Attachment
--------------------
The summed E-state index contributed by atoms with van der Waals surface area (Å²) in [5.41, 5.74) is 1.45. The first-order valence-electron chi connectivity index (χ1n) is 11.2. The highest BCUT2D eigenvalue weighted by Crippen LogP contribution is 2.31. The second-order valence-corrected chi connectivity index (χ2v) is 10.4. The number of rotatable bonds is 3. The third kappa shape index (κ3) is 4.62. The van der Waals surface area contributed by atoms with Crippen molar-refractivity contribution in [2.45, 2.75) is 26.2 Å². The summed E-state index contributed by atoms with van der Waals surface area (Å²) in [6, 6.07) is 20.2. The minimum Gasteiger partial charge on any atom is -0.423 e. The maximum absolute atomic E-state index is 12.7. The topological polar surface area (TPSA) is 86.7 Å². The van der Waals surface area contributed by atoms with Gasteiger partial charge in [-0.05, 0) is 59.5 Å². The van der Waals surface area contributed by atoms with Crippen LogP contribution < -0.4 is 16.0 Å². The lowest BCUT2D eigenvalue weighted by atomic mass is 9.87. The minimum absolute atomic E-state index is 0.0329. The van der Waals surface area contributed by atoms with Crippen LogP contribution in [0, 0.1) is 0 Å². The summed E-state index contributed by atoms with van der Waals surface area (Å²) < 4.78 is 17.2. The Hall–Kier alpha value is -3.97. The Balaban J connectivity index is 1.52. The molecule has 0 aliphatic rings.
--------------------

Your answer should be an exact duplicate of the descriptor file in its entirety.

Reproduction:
The summed E-state index contributed by atoms with van der Waals surface area (Å²) in [5.41, 5.74) is 1.45. The first-order valence-electron chi connectivity index (χ1n) is 11.2. The highest BCUT2D eigenvalue weighted by Crippen LogP contribution is 2.31. The second-order valence-corrected chi connectivity index (χ2v) is 10.4. The number of rotatable bonds is 3. The third kappa shape index (κ3) is 4.62. The van der Waals surface area contributed by atoms with Crippen molar-refractivity contribution in [2.45, 2.75) is 26.2 Å². The summed E-state index contributed by atoms with van der Waals surface area (Å²) in [6, 6.07) is 20.2. The minimum Gasteiger partial charge on any atom is -0.423 e. The maximum absolute atomic E-state index is 12.7. The topological polar surface area (TPSA) is 86.7 Å². The van der Waals surface area contributed by atoms with Gasteiger partial charge in [-0.05, 0) is 59.5 Å². The van der Waals surface area contributed by atoms with Crippen LogP contribution < -0.4 is 16.0 Å². The lowest BCUT2D eigenvalue weighted by atomic mass is 9.87. The minimum absolute atomic E-state index is 0.0329. The van der Waals surface area contributed by atoms with Crippen LogP contribution in [0, 0.1) is 0 Å². The summed E-state index contributed by atoms with van der Waals surface area (Å²) < 4.78 is 17.2. The Hall–Kier alpha value is -3.97. The Balaban J connectivity index is 1.52. The molecule has 0 aliphatic rings.